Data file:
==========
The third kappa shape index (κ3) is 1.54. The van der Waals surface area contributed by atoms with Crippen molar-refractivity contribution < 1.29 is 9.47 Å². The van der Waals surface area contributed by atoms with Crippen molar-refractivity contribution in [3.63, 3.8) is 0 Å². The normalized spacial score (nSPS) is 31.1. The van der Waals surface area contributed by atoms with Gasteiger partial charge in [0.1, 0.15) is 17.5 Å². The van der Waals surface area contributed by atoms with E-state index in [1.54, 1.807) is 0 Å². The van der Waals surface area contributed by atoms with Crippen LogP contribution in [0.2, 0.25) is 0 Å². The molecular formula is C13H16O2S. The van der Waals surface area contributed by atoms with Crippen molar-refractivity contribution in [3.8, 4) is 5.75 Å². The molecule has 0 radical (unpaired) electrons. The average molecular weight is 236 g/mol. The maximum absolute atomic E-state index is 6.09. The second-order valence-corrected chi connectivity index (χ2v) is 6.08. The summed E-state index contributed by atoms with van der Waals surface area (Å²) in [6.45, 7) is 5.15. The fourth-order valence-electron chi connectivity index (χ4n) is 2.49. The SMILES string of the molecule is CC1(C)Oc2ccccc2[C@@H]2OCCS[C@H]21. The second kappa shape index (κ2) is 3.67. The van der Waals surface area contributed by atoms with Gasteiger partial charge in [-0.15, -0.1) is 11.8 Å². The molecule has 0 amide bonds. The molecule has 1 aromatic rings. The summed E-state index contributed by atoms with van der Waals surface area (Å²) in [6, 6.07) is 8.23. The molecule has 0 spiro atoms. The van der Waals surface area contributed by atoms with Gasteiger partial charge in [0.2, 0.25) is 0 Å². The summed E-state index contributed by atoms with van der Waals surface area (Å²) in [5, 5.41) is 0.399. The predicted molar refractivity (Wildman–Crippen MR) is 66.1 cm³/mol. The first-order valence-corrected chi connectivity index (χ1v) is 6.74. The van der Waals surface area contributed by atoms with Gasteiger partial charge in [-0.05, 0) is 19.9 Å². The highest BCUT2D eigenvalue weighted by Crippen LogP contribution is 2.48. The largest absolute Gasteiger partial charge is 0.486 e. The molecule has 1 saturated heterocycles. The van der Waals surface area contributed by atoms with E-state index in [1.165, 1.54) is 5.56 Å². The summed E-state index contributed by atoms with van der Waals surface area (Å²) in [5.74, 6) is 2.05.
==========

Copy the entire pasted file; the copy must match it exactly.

The third kappa shape index (κ3) is 1.54. The van der Waals surface area contributed by atoms with Crippen molar-refractivity contribution < 1.29 is 9.47 Å². The van der Waals surface area contributed by atoms with Crippen molar-refractivity contribution in [3.63, 3.8) is 0 Å². The normalized spacial score (nSPS) is 31.1. The van der Waals surface area contributed by atoms with Gasteiger partial charge in [0.1, 0.15) is 17.5 Å². The van der Waals surface area contributed by atoms with E-state index in [1.54, 1.807) is 0 Å². The van der Waals surface area contributed by atoms with Crippen LogP contribution in [0.2, 0.25) is 0 Å². The molecular formula is C13H16O2S. The van der Waals surface area contributed by atoms with Crippen molar-refractivity contribution in [3.8, 4) is 5.75 Å². The molecule has 0 radical (unpaired) electrons. The average molecular weight is 236 g/mol. The maximum absolute atomic E-state index is 6.09. The second-order valence-corrected chi connectivity index (χ2v) is 6.08. The summed E-state index contributed by atoms with van der Waals surface area (Å²) in [6.45, 7) is 5.15. The fourth-order valence-electron chi connectivity index (χ4n) is 2.49. The SMILES string of the molecule is CC1(C)Oc2ccccc2[C@@H]2OCCS[C@H]21. The second kappa shape index (κ2) is 3.67. The van der Waals surface area contributed by atoms with Gasteiger partial charge in [-0.15, -0.1) is 11.8 Å². The molecule has 0 amide bonds. The molecule has 1 aromatic rings. The summed E-state index contributed by atoms with van der Waals surface area (Å²) in [6, 6.07) is 8.23. The molecule has 0 spiro atoms. The van der Waals surface area contributed by atoms with Gasteiger partial charge in [0.2, 0.25) is 0 Å². The summed E-state index contributed by atoms with van der Waals surface area (Å²) in [5, 5.41) is 0.399. The predicted molar refractivity (Wildman–Crippen MR) is 66.1 cm³/mol. The first-order valence-corrected chi connectivity index (χ1v) is 6.74. The van der Waals surface area contributed by atoms with Gasteiger partial charge in [-0.05, 0) is 19.9 Å². The highest BCUT2D eigenvalue weighted by Crippen LogP contribution is 2.48. The largest absolute Gasteiger partial charge is 0.486 e. The molecule has 1 saturated heterocycles. The van der Waals surface area contributed by atoms with E-state index in [1.165, 1.54) is 5.56 Å². The summed E-state index contributed by atoms with van der Waals surface area (Å²) in [5.74, 6) is 2.05.